Prior to installing the AM-VA, we installed a temporary antenna above the ground plane in order to make measurements of the ground conductivity along eight radials. This allowed us to make predictions of the field values that we hoped to measure once the AM-VA was tested.

We knew that the field at one mile for our AM-VA above a perfectly conducting earth would by 194.9 MV/M if we fed one kilowatt into the antenna. With known conductivity, we were ready to make field trials.

Using seven-and-one-half-minute USGS Topographical Maps, we established a set of measurement points for our initial field trial. We were fortunate to find a used AM Field Intensity Meter (FIM-41, serial number 105) and an impedance R – F bridge (General Radio type 1606-A, serial number 1115) which had been previously owned by a broadcast consulting firm.

Initial results were not as good as were expected. Upon further investigation, we realized that by utilizing the virtual portion of the antenna, we had to modify the architecture to make use of perfect magnetic conductors (PMCs) rather than the perfect electrical conductors (PECs) as are used for the standard antenna radiators.

PMCs, which reflect the magnetic component of the electromagnetic (EM) wave with a phase reversal while not modifying the phase of the E-field, were first conceptualized for theoretical analyses, but physical realizations approximating PMCs have recently been synthesized using metamaterial approaches. We have applied these concepts in a novel treatment of the ground surface where ground radials would normally be installed.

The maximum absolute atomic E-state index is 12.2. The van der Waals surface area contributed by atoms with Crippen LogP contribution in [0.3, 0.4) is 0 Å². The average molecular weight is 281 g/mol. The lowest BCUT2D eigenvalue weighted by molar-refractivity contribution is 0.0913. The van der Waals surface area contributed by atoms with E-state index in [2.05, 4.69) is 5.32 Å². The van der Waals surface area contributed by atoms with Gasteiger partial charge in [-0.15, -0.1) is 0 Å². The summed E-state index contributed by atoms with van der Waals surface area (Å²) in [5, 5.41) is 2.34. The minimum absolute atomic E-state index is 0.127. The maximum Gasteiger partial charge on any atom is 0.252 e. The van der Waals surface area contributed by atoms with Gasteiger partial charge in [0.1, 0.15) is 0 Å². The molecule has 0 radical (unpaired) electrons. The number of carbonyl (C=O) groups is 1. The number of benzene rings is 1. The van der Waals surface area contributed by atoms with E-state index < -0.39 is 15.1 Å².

The results with the PMC modifications in place have so far been above our expectations.

For example, we found that our AM-VA produced excellent coverage in underground environments (e.g. urban underground facilities, tunnels, subways, mines, shelters). This unexpected advantage of the AM-VA is being studied now by the United States government as a way to better communicate with miners in times of emergency. A DoD initiative relating to use of the AM-VA for submarine communications is also pending.

We will be submitting a paper for presentation at the IEEE 2nd International Conference on Wireless Communication in Underground and Confined Areas in Quebec, Canada.

One interesting and unexpected result of our AM-VA field test involved the cattle that were grazing on the pasture where our field tests were performed.

The owner of the cattle herd indicated that his animals grazing on top of our AM-VA installation increased in body weight and weekly body weight gain when compared to similar animals in different locations on his ranch.

We were surprised by this unexpected positive result, but then found an article in the IEEE Antennas & Propagation magazine (Volume 49, No. 4, August 2007) written by James C. Lin wherein Mr. Lin found this same result from the magnetic fields near 735 KV AC high-tension power-transmission-line exposure.

One wonders if the use of the AM-VA in heavily populated communities will have a similar health benefit to the local community living near the antenna.

With our initial tests results in, our next step will be to formally file the test results with the FCC and to ask for approval of this new technology. We hope to have this accomplished by the end of the year and will post updates as they are available at www.am-va.com.

Comment on this or any article. Write to [email protected].